We had owned the church building for several years before applying for permission to redevelop it. We spent a long time doodling layout plans to get them ‘just right’ before having an architect draw them up, and before the building work began our whole family was involved in stripping the church back to a bare shell, with nothing between the earth floor and the roof! Then, as the father-and-son contractors began the build phase we became their labourers. We created modern and comfortable state-of-the-art facilities and services set within this awe-inspiring historic building. We are proud of the fact that we mixed every bucket of cement which was applied! Jill was on-site permanently as project manager, and oversaw every aspect of the construction work, and I would get my overalls on around my part-time work commitments in those days.
Whilst the fabric of the building was in a poor state, there were lots of original features inside which were part of the church’s rich 200-year history as a place of welcome. We wanted to acknowledge that special history, by integrating as many of those features as possible, into the renovation. So we have restored and reinstalled the original wooden flooring and panelling, and also several columns which had previously held up the gallery. The harmonium, the original instrument at the church’s founding, stands handsomely in the guest lounge. The relocated pulpit has created a spectacular ‘viewing gallery’ on the upstairs landing, and the communion table is the central feature of the kitchen. These things create an ‘integrity’ which becomes part of a very special guest experience.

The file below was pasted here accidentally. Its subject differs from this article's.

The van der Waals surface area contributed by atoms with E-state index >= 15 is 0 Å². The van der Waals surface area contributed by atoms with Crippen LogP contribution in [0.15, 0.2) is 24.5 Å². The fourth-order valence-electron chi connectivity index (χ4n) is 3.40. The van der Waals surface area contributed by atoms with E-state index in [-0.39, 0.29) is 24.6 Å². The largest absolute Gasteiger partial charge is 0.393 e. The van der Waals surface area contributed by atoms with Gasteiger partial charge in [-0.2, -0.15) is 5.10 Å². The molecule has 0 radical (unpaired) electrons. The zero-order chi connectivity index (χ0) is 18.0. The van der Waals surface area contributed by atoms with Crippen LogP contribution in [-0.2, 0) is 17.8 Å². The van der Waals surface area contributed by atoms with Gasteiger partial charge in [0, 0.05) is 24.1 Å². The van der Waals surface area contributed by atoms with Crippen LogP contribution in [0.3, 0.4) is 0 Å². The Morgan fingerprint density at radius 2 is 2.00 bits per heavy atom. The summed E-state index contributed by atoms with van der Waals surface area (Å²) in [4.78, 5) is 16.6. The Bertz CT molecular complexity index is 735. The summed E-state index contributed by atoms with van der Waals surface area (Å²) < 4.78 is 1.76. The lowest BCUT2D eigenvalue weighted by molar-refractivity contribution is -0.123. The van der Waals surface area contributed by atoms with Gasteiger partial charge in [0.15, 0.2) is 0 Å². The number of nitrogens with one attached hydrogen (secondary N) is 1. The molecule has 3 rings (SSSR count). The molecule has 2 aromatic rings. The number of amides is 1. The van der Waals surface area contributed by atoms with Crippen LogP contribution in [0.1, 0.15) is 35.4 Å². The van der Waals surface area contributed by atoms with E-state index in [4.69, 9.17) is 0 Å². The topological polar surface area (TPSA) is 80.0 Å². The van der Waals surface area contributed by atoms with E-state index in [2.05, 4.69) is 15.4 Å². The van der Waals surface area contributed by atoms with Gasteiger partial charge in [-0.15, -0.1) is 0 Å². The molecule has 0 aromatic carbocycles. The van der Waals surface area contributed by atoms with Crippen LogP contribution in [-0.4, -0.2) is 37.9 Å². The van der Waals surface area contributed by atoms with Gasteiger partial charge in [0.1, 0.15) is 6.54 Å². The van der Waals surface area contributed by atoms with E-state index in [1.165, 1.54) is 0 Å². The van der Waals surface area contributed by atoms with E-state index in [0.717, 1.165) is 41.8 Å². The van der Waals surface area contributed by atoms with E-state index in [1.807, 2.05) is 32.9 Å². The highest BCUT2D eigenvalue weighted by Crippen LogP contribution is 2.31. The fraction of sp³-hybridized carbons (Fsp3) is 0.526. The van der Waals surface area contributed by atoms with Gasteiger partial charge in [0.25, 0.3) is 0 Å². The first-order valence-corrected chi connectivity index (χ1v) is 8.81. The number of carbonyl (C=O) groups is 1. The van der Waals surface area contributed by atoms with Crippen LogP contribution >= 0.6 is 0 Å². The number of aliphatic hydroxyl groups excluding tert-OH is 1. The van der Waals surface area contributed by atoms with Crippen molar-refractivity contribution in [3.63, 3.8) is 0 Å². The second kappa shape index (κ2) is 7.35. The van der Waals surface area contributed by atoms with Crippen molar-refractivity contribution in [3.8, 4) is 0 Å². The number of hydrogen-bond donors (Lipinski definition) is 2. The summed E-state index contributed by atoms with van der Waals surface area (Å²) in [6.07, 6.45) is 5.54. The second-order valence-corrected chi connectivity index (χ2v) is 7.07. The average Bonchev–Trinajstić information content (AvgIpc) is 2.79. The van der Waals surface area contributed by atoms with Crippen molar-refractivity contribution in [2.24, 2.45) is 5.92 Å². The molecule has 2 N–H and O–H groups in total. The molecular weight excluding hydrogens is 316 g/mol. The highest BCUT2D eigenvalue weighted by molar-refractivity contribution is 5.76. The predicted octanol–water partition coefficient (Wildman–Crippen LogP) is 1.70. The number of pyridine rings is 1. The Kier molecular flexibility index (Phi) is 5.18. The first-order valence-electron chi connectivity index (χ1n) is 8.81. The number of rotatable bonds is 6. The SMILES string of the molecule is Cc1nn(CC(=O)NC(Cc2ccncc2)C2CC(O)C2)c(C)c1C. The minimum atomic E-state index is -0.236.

What did you and Jill do before running a B&B and what made you take the plunge and become B&B owners?
I had a career as a senior officer in the Fire Brigade and Jill had several occupations before finding her vocation as a piano teacher. But back in the 1990s, raising a family of four small children, we wanted to make a change from our ‘driven’ lifestyle to find better balance. Like many of the best things in life, we became B&B owners ‘by accident’! We had decided to relocate to Northumberland, an area we knew well, with some vague plans about how we would support ourselves working part-time within our respective areas of expertise. We set out to buy a family home, and Jill saw the manse of the church, which was closing down, advertised in an estate-agent’s window. We loved the house, and promptly offered the asking price. We then discovered that we were offering to buy not only the manse, but the adjoining church too!